World Open 2010: Reflections

Long format, short format – it seemingly makes little difference this year as both the World Open and World Championship tournaments have seen Australia’s Neil Robertson emerge as the winner. Click below for some of my observations on the tournament and what we have coming up during the next few weeks…

So then, are best of 5’s the real deal?

Firstly the positives. As the fact that five of the eight quarter-finalists demonstrated, the short format did not result in the sort of lottery that many had predicted prior to the start of the event. In fact although there were a few upsets, as would occur during any event regardless of the format, the pressure on the shoulders of the qualifiers not so used to playing on the big stage in front of the TV cameras seemed to magnify further as some lost matches despite having several clear opportunities to win.

One aspect of that tournament that I did like was the fact that all of the matches at the venue stage were played on the one table in front of the cameras, meaning that we were able to see players such as Thepchaiya Un-Nooh and James McBain which would in all likelihood not have happened at a regular ranking event. Though the lower ranked players were ultimately outclassed by their opponents, the experience of playing not only in front of the cameras, but more importantly under the arena lights as noted by Davy Morris will have been invaluable.

Other plus points? One factor that has been cited by a few fans is the fact that the poorer matches are over more quickly, although I am not personally quite so convinced by that as arguably the greater pressure caused by the importance of each frame under such format could lead to the deterioration of quality.

On the downside, personally I do feel that although there were some entertaining matches played this week, I struggled to ‘get into’ the matches in the same way that I would a longer match, either a best of nine or a longer match. It could also be argued from an attacking point of view that the added importance of each frame led to the players turning down more chances than perhaps they usually might do.

More generally regarding the event, I was not particularly impressed by the between-frame music. Whether or not this is an undue distraction to the players I am not so sure but personally I did not feel that it added anything to the experience, either of the viewer or the spectator. The Pot Black music played pre-match at the Crucible on the other hand, now that was classic.

The other major drawback to the event for me was the ranking points allocation which despite there being a logical reason to this in relation to giving the event equal status to the Chinese events in order to appease the BBC, was nevertheless too high. The fact that Neil Robertson had to play just 28 frames on his way to this title in comparison to 87 on his way to the World Championship makes the fact that he earned just 3,000 more points for the latter seem a little ridiculous for me.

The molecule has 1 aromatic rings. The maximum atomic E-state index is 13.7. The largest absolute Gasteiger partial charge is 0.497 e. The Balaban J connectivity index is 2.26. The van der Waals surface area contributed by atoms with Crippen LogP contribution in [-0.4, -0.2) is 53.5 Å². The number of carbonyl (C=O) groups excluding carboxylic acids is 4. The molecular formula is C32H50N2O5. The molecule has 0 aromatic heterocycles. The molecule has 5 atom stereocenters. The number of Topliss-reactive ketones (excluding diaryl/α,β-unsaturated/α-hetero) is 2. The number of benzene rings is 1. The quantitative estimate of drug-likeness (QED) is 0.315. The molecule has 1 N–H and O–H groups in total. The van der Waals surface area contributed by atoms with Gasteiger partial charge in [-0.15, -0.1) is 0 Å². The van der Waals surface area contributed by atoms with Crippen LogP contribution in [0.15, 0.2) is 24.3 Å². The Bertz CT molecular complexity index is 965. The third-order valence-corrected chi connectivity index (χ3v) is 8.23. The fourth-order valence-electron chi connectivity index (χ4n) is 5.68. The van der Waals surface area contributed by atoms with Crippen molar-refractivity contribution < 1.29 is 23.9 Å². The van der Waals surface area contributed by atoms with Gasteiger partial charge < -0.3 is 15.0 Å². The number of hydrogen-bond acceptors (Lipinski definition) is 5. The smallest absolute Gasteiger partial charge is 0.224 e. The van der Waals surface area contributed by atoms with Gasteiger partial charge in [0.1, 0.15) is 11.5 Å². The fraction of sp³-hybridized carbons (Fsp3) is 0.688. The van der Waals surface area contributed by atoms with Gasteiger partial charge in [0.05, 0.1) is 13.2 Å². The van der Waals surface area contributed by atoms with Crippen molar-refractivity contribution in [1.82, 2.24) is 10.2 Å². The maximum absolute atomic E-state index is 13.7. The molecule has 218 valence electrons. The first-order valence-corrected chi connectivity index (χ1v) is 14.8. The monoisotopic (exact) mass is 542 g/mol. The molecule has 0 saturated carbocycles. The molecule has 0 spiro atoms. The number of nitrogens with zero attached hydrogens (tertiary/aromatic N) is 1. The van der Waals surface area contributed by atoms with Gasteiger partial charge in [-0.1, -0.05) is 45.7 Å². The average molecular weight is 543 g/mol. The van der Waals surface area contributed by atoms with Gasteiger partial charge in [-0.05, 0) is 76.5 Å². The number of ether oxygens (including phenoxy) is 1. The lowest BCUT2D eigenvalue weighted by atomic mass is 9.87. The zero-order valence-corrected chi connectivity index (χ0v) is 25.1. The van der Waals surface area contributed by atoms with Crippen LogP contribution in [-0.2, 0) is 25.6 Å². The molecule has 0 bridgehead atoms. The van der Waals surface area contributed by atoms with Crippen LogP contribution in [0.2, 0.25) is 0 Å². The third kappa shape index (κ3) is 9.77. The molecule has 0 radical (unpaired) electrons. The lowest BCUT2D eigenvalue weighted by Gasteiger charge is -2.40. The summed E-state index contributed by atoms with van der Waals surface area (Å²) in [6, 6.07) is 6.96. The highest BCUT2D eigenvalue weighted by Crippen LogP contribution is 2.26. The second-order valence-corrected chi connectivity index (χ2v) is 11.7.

On balance though I do feel that despite some reservations, the event was a success and judging by the comments of fans on some of the other snooker blogs and forums out there, I am not alone. There is definitely a place for this tournament on the calendar and to have a number of different formats is crucial as Barry Hearn has already outlined.

What I feel should also be stressed however is that while the World Open was a success, this does not mean that this should impact on the format for other established tournaments such as the UK or World Championship. Some for example have called for the World Championship to be shortened but personally I would be absolutely gutted if that ever were to happen. The longer format for me, not only of the matches but of the 17 day journey to the title remains the true test of a player and should remain. There is room for both and hopefully that will be recognised.

So what happens now? Immediately on the back of this tournament we have the second EPTC event taking place in Bruges from tomorrow (Thursday), until Sunday. Not only is this another opportunity for the players to gain ranking points but it is of course the last tournament to be placed before the seedings are altered ahead of the UK Championship and Masters tournaments.

The top 16 is pretty much decided now with Peter Ebdon and Jamie Cope in, Ryan Day and Liang Wenbo out. The only man who can change this is Matthew Stevens should he win the event and see Marco Fu lose out in the first round. The race for top 32, 48 and 64 places however are far more open.

Following this revision to the seedings I will then work on an updated provisional list, deducting the points from the 2008 Bahrain/UK Championship tournaments and inserting the columns for the remaining events to the second revision.

Oh and last but not least, we have a Premier League triple header from Preston tomorrow!